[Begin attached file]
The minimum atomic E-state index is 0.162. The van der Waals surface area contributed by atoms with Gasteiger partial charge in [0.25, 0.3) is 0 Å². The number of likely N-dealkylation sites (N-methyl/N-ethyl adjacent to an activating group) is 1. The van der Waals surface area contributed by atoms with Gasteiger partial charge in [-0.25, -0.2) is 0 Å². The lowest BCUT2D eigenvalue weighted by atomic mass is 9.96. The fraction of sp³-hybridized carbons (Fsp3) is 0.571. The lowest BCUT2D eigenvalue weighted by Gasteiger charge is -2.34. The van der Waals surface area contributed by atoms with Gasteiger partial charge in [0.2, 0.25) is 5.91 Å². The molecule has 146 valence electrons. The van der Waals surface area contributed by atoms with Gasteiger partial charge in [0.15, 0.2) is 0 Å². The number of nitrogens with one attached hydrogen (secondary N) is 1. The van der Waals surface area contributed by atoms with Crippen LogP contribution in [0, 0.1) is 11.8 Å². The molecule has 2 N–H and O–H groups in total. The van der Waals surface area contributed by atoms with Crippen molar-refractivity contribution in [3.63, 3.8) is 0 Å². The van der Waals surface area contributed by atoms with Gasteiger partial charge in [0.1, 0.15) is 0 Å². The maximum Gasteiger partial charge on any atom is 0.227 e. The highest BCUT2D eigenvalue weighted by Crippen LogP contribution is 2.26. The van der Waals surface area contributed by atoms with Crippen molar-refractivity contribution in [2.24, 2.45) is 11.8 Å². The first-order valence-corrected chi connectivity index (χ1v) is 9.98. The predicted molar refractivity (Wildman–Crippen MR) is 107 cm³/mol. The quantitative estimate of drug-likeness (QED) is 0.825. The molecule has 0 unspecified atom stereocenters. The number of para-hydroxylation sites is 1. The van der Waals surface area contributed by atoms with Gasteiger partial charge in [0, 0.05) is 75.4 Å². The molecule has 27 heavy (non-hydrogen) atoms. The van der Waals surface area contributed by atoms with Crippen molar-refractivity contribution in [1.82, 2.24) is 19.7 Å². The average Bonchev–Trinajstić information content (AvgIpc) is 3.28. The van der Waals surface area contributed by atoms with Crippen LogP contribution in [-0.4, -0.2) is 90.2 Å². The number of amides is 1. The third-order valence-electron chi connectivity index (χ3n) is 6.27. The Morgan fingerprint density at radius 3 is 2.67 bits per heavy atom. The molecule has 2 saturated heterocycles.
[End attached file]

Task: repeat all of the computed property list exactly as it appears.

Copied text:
The minimum atomic E-state index is 0.162. The van der Waals surface area contributed by atoms with Gasteiger partial charge in [0.25, 0.3) is 0 Å². The number of likely N-dealkylation sites (N-methyl/N-ethyl adjacent to an activating group) is 1. The van der Waals surface area contributed by atoms with Gasteiger partial charge in [-0.25, -0.2) is 0 Å². The lowest BCUT2D eigenvalue weighted by atomic mass is 9.96. The fraction of sp³-hybridized carbons (Fsp3) is 0.571. The lowest BCUT2D eigenvalue weighted by Gasteiger charge is -2.34. The van der Waals surface area contributed by atoms with Gasteiger partial charge in [0.2, 0.25) is 5.91 Å². The molecule has 146 valence electrons. The van der Waals surface area contributed by atoms with Gasteiger partial charge in [0.15, 0.2) is 0 Å². The number of nitrogens with one attached hydrogen (secondary N) is 1. The van der Waals surface area contributed by atoms with Crippen LogP contribution in [0, 0.1) is 11.8 Å². The molecule has 2 N–H and O–H groups in total. The van der Waals surface area contributed by atoms with Crippen molar-refractivity contribution in [3.63, 3.8) is 0 Å². The van der Waals surface area contributed by atoms with Gasteiger partial charge in [0.1, 0.15) is 0 Å². The maximum Gasteiger partial charge on any atom is 0.227 e. The highest BCUT2D eigenvalue weighted by Crippen LogP contribution is 2.26. The van der Waals surface area contributed by atoms with Crippen molar-refractivity contribution in [2.24, 2.45) is 11.8 Å². The first-order valence-corrected chi connectivity index (χ1v) is 9.98. The predicted molar refractivity (Wildman–Crippen MR) is 107 cm³/mol. The quantitative estimate of drug-likeness (QED) is 0.825. The molecule has 0 unspecified atom stereocenters. The number of para-hydroxylation sites is 1. The van der Waals surface area contributed by atoms with Gasteiger partial charge in [0, 0.05) is 75.4 Å². The molecule has 27 heavy (non-hydrogen) atoms. The van der Waals surface area contributed by atoms with Crippen molar-refractivity contribution in [1.82, 2.24) is 19.7 Å². The average Bonchev–Trinajstić information content (AvgIpc) is 3.28. The van der Waals surface area contributed by atoms with Crippen LogP contribution in [-0.4, -0.2) is 90.2 Å². The number of amides is 1. The third-order valence-electron chi connectivity index (χ3n) is 6.27. The Morgan fingerprint density at radius 3 is 2.67 bits per heavy atom. The molecule has 2 saturated heterocycles.